Most dog owners have heard of parvovirus, a scary-sounding disease that is highly contagious for dogs. One of the first vaccinations that puppies receive is the parvovirus vaccine, typically given at 6-8 weeks of age, with boosters administered every 3-4 weeks until the puppy is about 4-5 months old. This vaccine is often a requirement to bring your puppy to a groomer, boarding facility, or training class. But what exactly is parvo and should you be worried about your dog or puppy getting it?
Canine parvovirus infects the stomach and gastrointestinal tract and causes severe, life-threatening symptoms. Puppies between the ages of 3 and 6 months are at the highest risk of contracting parvo, but it can affect dogs of any age. This virus is shed in large quantities from sick dogs and remains infectious for a long time on surfaces and in the environment. As a result, it can be very difficult to avoid exposure to parvovirus. It spreads very easily and infected puppies develop symptoms within 3 -7 days after exposure. See a veterinarian to start your puppy’s vaccination series early and keep up with boosters according to your veterinarian’s recommendations in order to help your pup develop immunity against this widespread viral threat.
The symptoms can vary, but classic parvovirus infection presents as an unvaccinated 2-8 month old puppy who has lost his appetite, has no energy, and is producing large volumes of vomit and completely liquid, bloody diarrhea. Being vaccinated doesn’t rule out the possibility of infection, so parvovirus is still a possibility for a vaccinated puppy as well. Some of the symptoms of parvo are similar to other diseases, and parvo can cause secondary infections by weakening your dog's immune system. Always contact a vet if your dog is displaying symptoms of illness. Some symptoms of parvo include:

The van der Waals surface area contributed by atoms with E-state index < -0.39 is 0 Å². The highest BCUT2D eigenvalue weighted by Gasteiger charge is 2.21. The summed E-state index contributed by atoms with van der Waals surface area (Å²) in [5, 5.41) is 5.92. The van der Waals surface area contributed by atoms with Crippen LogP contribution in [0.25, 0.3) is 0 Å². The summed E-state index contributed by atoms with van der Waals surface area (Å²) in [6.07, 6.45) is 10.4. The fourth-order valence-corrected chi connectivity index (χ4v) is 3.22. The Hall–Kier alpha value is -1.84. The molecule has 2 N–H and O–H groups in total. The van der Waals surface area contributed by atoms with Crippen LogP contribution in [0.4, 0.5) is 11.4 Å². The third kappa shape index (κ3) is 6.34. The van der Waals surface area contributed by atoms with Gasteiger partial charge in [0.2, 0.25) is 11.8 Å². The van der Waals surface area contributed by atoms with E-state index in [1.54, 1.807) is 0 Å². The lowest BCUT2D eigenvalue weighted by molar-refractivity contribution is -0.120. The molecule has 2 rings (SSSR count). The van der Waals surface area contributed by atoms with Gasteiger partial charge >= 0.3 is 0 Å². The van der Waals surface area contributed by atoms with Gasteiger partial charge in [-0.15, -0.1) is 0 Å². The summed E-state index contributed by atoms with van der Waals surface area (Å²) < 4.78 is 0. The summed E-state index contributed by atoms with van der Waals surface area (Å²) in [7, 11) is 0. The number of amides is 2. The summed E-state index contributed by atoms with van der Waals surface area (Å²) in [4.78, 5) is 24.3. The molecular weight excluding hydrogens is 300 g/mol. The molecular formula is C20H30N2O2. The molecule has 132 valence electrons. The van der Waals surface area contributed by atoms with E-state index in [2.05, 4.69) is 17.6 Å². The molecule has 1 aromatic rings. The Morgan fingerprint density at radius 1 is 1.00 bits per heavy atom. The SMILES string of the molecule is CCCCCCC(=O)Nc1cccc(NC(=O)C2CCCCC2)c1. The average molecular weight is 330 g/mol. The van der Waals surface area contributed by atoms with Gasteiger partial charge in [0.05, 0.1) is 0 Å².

Your dog does not have to display all of the symptoms to have parvo and symptoms may not always show up right away. Parvo has a high mortality rate, especially for puppies, so it’s important to recognize these signs and take action quickly. A series of veterinarian-administered vaccinations is a good start, but it does not guarantee protection, so don’t dismiss the possibility of parvo if your puppy has had their shots. If you find out your dog was in contact with an infected dog it is best to consult a veterinarian right away, but many dogs become infected without any known exposure.
If your dog is showing symptoms of vomiting, diarrhea, lethargy, and appetite loss, contact a vet right away. Most veterinarians can perform a rapid test for parvo that provides results in just a few minutes. There are options for how to treat parvo, but the general rule is that receiving aggressive treatment in the hospital will provide the best odds for survival. Regardless of if your pup is treated at home or in the hospital, keeping him isolated from other dogs and puppies will help prevent them from infecting other dogs with the virus. Dogs in your home should use separate, sanitized bedding, dishes, and toys if you suspect one of them may be infected. Older, fully vaccinated dogs are at lower risk of getting sick after being exposed to parvo, but it can still happen so it’s better to be safe than sorry.